"Behold, a virgin shall be born, and shall bring forth a son" (Isaiah 7:14). 'Almâ and Parthenos, a new exegetical-linguistic point of view
Around 735 BC, a coalition of two armies threatened the holy city of Jerusalem, seeking to overthrow the Davidic dynasty. In the face of this imminent danger, Ahaz, king of Judah, is overwhelmed with great uneasiness. The prophet Isaiah then comes and announces this prophecy to him: "Behold, the Almighty will conceive and bear a son, and they will call his name Immanuel" (Isa. 7:14).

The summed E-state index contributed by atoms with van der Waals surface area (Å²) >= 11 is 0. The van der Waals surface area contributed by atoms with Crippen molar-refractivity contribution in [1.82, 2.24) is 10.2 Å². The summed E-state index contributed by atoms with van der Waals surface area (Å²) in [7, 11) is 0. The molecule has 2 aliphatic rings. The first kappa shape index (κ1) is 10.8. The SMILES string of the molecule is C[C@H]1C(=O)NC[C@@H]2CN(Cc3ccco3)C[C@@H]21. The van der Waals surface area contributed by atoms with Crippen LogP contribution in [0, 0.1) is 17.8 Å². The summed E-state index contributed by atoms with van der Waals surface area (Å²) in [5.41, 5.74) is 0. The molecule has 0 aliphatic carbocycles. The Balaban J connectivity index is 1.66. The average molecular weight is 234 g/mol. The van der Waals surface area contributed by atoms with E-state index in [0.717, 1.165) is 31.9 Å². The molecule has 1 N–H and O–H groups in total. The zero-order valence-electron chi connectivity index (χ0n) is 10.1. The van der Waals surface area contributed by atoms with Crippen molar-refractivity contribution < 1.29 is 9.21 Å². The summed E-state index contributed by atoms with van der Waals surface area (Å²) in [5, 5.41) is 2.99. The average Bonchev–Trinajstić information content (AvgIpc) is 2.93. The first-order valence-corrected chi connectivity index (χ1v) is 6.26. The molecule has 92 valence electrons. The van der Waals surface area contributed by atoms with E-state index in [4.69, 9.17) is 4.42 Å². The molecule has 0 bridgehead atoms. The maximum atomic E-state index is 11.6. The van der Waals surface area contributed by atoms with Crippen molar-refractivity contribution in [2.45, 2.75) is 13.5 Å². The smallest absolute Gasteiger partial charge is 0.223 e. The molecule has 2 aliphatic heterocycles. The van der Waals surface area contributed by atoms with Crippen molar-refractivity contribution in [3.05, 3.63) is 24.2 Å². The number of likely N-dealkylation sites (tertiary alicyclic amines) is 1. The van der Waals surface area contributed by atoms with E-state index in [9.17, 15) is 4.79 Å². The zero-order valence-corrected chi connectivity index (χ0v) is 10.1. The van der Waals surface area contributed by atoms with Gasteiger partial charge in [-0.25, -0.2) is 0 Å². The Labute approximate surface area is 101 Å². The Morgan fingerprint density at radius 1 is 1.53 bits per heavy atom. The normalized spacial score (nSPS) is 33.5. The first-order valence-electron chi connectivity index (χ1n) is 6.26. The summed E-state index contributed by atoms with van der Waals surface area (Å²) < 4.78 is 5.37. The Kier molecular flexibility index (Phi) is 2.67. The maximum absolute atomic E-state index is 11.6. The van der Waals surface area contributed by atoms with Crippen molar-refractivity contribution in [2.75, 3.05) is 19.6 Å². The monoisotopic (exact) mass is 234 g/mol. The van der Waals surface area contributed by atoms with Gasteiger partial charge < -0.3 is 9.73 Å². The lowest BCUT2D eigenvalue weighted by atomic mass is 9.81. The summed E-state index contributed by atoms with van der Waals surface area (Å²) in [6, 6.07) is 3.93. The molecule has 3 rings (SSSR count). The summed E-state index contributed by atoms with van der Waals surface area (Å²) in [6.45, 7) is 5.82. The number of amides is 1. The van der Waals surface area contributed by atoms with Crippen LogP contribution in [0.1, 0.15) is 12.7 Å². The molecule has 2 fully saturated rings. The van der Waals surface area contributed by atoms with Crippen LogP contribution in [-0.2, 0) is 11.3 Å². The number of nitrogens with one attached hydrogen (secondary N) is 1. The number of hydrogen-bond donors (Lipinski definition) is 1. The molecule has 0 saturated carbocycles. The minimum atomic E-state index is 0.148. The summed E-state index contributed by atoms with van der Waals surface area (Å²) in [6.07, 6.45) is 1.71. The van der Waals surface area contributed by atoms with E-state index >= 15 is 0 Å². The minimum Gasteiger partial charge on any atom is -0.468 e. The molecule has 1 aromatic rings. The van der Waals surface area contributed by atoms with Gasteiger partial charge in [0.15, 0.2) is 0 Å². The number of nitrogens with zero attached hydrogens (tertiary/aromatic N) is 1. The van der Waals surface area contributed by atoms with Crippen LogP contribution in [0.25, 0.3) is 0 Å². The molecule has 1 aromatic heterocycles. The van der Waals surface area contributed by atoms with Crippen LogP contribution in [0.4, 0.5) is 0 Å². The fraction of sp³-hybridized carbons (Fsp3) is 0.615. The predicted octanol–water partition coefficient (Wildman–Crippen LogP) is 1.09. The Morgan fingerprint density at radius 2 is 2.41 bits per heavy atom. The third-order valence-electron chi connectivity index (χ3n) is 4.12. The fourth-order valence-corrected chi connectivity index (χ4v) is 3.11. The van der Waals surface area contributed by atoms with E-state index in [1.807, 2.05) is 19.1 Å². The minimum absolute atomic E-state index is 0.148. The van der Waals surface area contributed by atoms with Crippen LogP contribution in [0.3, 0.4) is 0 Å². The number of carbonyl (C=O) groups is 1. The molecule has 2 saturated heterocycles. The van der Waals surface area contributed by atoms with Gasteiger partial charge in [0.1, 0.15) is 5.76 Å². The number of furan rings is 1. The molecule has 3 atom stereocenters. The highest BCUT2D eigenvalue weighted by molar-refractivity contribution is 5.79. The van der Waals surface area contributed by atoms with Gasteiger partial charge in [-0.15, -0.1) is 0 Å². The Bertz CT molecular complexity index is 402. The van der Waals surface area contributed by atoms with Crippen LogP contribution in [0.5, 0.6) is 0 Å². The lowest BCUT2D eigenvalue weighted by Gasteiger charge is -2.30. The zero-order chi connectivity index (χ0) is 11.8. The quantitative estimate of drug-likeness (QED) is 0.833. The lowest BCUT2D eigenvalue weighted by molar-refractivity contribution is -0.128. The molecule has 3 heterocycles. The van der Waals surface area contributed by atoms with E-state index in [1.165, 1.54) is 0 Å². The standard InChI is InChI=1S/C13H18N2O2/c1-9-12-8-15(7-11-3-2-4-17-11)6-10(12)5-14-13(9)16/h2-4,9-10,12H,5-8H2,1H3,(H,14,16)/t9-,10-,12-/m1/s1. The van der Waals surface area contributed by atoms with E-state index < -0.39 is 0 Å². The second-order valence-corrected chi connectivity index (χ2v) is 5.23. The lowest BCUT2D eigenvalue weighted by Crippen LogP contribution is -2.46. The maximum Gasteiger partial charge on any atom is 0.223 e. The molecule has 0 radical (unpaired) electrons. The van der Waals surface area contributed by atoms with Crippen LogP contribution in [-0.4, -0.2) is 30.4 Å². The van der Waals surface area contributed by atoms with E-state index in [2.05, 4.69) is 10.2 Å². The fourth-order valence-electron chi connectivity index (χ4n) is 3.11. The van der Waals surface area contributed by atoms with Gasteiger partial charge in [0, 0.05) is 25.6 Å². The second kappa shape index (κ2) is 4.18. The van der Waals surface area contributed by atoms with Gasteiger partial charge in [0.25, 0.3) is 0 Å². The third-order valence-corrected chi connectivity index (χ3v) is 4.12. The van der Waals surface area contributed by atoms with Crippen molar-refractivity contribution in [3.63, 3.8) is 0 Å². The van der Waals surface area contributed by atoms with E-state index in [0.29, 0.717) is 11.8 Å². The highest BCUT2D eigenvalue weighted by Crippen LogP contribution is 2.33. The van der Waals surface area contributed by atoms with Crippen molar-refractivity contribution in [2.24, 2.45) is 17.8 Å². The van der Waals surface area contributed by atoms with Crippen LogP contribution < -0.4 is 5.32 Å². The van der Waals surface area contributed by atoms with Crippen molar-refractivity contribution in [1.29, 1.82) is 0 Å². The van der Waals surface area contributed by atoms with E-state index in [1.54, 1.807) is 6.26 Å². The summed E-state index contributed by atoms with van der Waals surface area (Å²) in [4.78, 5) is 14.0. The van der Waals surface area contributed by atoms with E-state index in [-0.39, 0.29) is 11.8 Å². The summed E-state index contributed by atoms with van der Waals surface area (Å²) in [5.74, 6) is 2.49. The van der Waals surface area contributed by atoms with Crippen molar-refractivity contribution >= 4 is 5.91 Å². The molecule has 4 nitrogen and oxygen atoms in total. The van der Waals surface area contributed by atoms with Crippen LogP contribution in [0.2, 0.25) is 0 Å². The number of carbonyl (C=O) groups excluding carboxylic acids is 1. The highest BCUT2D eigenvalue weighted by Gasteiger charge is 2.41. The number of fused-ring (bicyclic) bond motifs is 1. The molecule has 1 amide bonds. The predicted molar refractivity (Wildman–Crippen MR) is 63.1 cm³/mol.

What is the meaning of this word almâ῾? It is a "virgin", as the Septuagint translators have understood it since ancient times, rendering it in Greek with parthenos - which then allowed the Gospel of Matthew to apply this prophecy to the virgin birth of Jesus Christ (cf. Mt. 1.23) -, or a "young girl", as most Protestant exegetes claim?
No doubt more comments have been written on the translation of this Hebrew term than on any other verse in the Old...
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